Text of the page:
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Are there insurances available that can be tailored to cover specific needs. E.g. my luggage is already insured through my credit card provider, health insurance is provided through my employment insurance, but my electronics are not covered (also missed flights are not covered). Are there insurance companies that allow me to tailor insurance to "fill the gaps", or is it cheaper to get default insurance (despite the fact that I'm overinsured)? Any information on saving possibilites?

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There are insurance policies that are available to fill various gaps. You might want to clarify which gaps. In the US "gap insurance" usually refers insurance for what's not going to be covered by your regular auto policy usually on leased vehicles. Plus you may want to check what's covered under your employment medical policy when it comes to travel. – Karlson Jan 21 '14 at 21:40

1 Answer 1

The best and cheapest option is not to get these insurances (with the exception of health insurance, which you already have - but make really sure it actually covers travel).

One thing you have to understand is that on average, buying insurance is always a net loss for you. The expected value (probability of the insured risk occurring multiplied by the payout sum) is always considerably smaller than what you pay in premiums, since otherwise the insurance companies would not earn money. They have the world's topmost experts on statistics working for them as actuaries to ensure that insurances are always a net loss for the customer.

If an insurance seems "cheap", it's because either

  • The insured risk does not occur as often as you think
  • It does not cover as many cases as you think (e.g. most luggage insurances will deny your claim in cases of theft if you so much as set down the luggage for a second without looking at it.
  • or it does not pay out as much as you think (e.g. electronics may be only covered for their current used value, not the price of a similar new item).

So why buy insurance at all? Because there are some risks that can completely bankrupt you and which you therefore cannot bear; chief of these are medical treatments, disability and liability. Insuring against these is important.

Other insurances are a waste of money; people buy them basically for peace of mind and might argue that this has a value of its own, but I submit that this value disappears once you consider the factors described above and the fact that even if your claim is approved, all you get is money, not e.g. your luggage back, and only after you jump through a lot of bureaucratic hoops.

You're much better off not buying them and instead putting the money into an "emergency account" where you keep few thousand dollars to cover, well, emergencies. This is much more flexible and actually saves you a lot of money (you don't have to pay for the insurance companies' expenses and profits).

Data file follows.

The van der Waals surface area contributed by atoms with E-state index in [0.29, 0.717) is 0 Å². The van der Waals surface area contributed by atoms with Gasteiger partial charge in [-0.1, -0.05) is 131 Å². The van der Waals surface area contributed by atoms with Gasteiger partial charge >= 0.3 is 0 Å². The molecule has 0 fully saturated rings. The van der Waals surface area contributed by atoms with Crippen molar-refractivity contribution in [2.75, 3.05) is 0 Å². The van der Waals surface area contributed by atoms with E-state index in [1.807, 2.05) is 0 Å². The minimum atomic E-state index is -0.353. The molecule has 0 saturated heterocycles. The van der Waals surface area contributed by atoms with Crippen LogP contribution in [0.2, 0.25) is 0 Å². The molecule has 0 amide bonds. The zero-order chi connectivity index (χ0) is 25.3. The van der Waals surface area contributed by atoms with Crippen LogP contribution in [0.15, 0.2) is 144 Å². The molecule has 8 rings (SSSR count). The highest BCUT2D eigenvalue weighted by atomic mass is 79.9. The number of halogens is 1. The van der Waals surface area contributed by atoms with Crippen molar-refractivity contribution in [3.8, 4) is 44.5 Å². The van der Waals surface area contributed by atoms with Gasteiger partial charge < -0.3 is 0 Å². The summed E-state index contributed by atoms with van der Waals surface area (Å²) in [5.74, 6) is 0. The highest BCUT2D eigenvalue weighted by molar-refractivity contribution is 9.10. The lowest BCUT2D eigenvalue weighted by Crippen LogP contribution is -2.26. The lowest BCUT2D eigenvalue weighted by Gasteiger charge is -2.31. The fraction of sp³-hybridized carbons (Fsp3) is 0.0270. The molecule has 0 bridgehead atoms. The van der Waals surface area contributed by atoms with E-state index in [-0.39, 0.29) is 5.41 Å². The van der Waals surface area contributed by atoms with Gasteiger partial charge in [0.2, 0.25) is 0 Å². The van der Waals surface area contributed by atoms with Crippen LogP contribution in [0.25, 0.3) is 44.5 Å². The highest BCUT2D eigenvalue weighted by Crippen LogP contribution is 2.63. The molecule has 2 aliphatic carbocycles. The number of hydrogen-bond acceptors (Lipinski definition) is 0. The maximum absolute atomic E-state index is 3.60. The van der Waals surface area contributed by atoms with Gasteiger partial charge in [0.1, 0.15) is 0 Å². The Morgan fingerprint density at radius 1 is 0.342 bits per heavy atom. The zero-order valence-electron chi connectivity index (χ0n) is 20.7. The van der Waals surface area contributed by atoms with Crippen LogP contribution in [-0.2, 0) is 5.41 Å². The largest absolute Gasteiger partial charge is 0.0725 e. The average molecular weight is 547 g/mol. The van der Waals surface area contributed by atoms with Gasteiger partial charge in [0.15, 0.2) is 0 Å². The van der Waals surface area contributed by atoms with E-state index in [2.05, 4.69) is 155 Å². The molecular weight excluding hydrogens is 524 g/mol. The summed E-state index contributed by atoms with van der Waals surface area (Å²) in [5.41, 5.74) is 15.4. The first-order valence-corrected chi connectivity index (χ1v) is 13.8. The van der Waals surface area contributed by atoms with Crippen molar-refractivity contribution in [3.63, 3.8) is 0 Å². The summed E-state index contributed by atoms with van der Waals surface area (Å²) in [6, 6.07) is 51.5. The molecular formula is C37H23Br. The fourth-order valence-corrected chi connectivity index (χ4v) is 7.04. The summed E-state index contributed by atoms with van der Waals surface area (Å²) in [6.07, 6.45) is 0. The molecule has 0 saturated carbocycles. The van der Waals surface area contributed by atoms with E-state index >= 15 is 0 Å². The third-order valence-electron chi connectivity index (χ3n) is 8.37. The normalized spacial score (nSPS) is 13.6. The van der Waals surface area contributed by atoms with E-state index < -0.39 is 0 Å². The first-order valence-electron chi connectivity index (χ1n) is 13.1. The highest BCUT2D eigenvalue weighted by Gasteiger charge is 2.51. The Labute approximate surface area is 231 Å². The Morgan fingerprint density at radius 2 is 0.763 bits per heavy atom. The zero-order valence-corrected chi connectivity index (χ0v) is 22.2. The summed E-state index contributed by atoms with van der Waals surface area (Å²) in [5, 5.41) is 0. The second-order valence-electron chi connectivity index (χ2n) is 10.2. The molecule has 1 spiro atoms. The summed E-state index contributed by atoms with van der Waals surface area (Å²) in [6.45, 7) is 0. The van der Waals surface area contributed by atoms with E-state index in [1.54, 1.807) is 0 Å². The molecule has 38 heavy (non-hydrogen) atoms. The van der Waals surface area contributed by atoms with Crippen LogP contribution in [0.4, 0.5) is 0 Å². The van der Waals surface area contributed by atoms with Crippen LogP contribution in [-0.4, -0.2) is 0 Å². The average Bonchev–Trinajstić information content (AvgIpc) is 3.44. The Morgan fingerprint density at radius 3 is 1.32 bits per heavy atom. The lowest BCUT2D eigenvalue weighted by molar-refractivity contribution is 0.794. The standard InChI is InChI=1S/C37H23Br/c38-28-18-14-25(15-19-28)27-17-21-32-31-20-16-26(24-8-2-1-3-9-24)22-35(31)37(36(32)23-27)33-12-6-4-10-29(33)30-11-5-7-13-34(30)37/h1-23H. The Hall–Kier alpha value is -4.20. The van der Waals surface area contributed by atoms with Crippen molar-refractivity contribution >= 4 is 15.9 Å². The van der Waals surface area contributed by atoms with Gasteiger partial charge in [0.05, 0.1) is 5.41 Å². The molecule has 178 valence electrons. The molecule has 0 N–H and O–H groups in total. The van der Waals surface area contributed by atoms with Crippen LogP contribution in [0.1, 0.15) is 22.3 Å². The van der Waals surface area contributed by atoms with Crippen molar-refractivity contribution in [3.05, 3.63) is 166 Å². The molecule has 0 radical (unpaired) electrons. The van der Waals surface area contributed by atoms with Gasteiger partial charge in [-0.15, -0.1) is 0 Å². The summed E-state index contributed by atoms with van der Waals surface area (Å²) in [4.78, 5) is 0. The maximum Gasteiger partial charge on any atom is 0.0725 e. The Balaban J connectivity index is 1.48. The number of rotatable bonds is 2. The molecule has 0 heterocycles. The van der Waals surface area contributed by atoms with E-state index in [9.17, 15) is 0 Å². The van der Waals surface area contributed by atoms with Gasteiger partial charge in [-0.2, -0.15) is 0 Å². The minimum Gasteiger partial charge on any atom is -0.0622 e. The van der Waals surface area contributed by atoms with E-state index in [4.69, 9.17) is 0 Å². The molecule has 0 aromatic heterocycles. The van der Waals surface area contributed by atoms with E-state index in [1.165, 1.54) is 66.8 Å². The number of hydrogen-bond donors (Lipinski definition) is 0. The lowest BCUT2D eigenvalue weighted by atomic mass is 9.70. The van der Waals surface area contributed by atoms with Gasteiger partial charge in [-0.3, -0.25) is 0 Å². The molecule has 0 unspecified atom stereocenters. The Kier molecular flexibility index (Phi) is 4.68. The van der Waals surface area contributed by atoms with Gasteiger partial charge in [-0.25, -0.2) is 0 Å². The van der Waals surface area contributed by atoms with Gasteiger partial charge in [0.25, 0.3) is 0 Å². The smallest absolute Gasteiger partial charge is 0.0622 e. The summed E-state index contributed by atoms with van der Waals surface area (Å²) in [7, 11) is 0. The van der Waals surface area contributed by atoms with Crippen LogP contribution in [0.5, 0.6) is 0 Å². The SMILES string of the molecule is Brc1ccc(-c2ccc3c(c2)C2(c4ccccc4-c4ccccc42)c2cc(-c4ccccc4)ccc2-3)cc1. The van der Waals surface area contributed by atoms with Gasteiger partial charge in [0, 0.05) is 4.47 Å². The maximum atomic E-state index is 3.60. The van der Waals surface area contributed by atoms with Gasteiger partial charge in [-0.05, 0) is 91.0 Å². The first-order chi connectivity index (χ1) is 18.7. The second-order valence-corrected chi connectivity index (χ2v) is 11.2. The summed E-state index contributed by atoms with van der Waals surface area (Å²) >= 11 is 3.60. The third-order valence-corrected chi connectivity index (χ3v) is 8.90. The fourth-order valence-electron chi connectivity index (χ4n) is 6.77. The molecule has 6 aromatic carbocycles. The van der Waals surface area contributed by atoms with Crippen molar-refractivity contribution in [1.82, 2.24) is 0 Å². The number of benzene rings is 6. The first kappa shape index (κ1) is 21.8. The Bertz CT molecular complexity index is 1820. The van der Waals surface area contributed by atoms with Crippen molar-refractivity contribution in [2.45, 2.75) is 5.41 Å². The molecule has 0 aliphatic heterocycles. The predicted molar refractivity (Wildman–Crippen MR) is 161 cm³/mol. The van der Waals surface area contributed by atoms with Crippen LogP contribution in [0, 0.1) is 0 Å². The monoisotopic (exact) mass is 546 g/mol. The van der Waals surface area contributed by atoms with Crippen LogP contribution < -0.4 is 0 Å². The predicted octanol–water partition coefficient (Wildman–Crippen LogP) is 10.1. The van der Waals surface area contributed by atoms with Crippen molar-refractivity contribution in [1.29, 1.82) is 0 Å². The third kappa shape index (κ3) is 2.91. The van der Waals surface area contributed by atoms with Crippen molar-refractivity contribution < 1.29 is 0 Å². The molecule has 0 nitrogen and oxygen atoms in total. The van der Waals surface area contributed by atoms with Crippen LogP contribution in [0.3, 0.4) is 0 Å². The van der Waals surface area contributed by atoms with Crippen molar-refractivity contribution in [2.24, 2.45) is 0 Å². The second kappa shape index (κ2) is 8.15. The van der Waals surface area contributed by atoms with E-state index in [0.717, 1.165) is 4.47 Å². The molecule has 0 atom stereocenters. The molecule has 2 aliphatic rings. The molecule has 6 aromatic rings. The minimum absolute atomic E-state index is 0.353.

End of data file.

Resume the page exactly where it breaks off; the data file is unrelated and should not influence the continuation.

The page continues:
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+1, although I remember reading once that the actual underwriting often ends up being zero profit/loss, and the money comes from having that big pile of premiums lying around to invest with... – AakashM Jan 22 '14 at 9:11
@AakashM: depends on the kind of insurance. In the case of travel insurance, I doubt that's a factor. And in any case, their investment gain is your investment loss. – Michael Borgwardt Jan 22 '14 at 9:36
@MichaelBorgwardt : I find your advice quite dangerous. Yes, in some cases insurances are irrelevant because the risk is very low. But do you really want to travel to dangerous countries (i.e. all across latin america) with valuables (i.e. camera, laptop, cash, credit cards, passport, driving license, & more) and just hope for the best!? Not me. I know that my chances of getting robbed or mugged would be high, hence I'd be more than happy to pay a reasonable monthly fee to insure my valuables. – Adrien Be May 21 at 10:09
@AdrienBe: I find your beliefs quite irrational. First of all, it's not as if the insurance will prevent the loss. You'd still have exactly the same bad experience, hassle of having the stuff replaced and loss of intangibles (such as pictures). You will merely get reimbursed for the used value of the items, if the insurance company doesn't find a reason to deny coverage (which they are very good at). Also, you do not know the chances of getting robbed or mugged as well as the insurance company - they are making a healthy profit by knowing it better than you. – Michael Borgwardt May 21 at 11:01
@MichaelBorgwardt : I know what I pay the insurance for, that is, to give me back part of the value of what was stolen. I understand what you mean by having the same bad experience, unfortunately, that you cannot always avoid. Yes, insurances will try not to pay you back and you'll probably have to chase them, that's quite typical. Let's not go into too much debate, the main point is, do you want to have the peace of mind that if you get your stuff stolen or broken an insurance will give you back its value? If yes, then pay for it. If not, just don't take it. – Adrien Be May 21 at 11:10

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